At schools all over the world, smartphones belonging to students are confiscated every day. A confiscation could now lead to more trouble as information on the phone can be accessed by law enforcement without warrant in countries like Canada and in schools everywhere.
Phones aren’t just used to send text messages and call friends. Smartphone users today probably spend more time sharing content on social media than they do calling friends. But what if you share something without thinking twice? New laws in Canada make unwarranted cellphone searches upon arrest legal. But Canada isn’t the only country where students can have their phones searched.
In contrast to the law in Canada, California has made it so that all smartphones in the state have a mandated “killswitch.” This killswitch would allow the owner of the phone to immediately turn off and wipe stored data in case the phone is lost or stolen.
Senior Brandon Sommer said, “A killswitch scares me more than it gives me a sense of security. There are a lot of people out there with malicious intent, and lots of skill with computers. A killswitch could become an exploit.”
If a phone is password protected, the police will still require a warrant unless the said password has been forgotten by the owner.
As technology becomes more advanced, so must our laws regarding technology. While Canada is the first country to legalize no-warrant cellphone searches, more rulings regarding devices like smartphones will inevitably be made.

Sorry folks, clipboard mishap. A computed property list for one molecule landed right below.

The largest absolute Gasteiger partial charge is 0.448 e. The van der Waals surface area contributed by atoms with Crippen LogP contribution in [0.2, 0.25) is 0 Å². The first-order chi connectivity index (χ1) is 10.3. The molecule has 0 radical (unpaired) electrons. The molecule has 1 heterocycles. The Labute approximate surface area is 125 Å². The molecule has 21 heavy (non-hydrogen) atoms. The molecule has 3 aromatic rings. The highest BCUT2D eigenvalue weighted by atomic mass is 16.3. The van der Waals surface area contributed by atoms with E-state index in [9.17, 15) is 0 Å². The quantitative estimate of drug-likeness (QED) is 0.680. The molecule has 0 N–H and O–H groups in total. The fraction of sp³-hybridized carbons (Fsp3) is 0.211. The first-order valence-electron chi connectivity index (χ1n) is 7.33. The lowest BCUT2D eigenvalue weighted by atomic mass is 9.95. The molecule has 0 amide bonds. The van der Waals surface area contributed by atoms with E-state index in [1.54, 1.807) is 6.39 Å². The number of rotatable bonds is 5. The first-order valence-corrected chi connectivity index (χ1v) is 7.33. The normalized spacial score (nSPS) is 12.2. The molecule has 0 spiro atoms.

As students, minors, and residents of Singapore, news of this ruling should not be very alarming. However, it is a case that serves as a grave reminder as to how much information students should be carrying around on a device that can be easily lost.
Senior Jake Carr said, “This is an American school and the fourth amendment to the constitution prohibits unreasonable searches and seizures and requires any warrant to be judicially sanctioned. To put it in laymans’ terms, it’s a violation of privacy.”
But according to the Digital Citizenship Agreement that all high school students signed, phones can be searched. The agreement states that “inappropriate use” such as plagiarism, hate mail, cyberbullying, chain letters, and hacking are all major violations of school policy. All of these violations can be done on a phone. Violations of the Digital Citizenship Agreement can lead to out-of-school suspension or expulsion. In recent years, students at SAS that were suspected of having shared private photos, inappropriate videos, and other sensitive content online had their phones searched.
Deputy principal Mr. Neihart confirmed that as long as the high school office has reasonable suspicion to search a student’s digital property, they have the right to search without consent. Reasonable suspicion can be warranted with reports from credible sources. The evidence does not have to be tangible.
The high school student handbook states that students should refrain from taking photos and recording videos of inappropriate activity, as these activities are considered cyberbullying and may result from consequences from school even if they do not occur at school.
As with all things digital, think first, post later or not at all.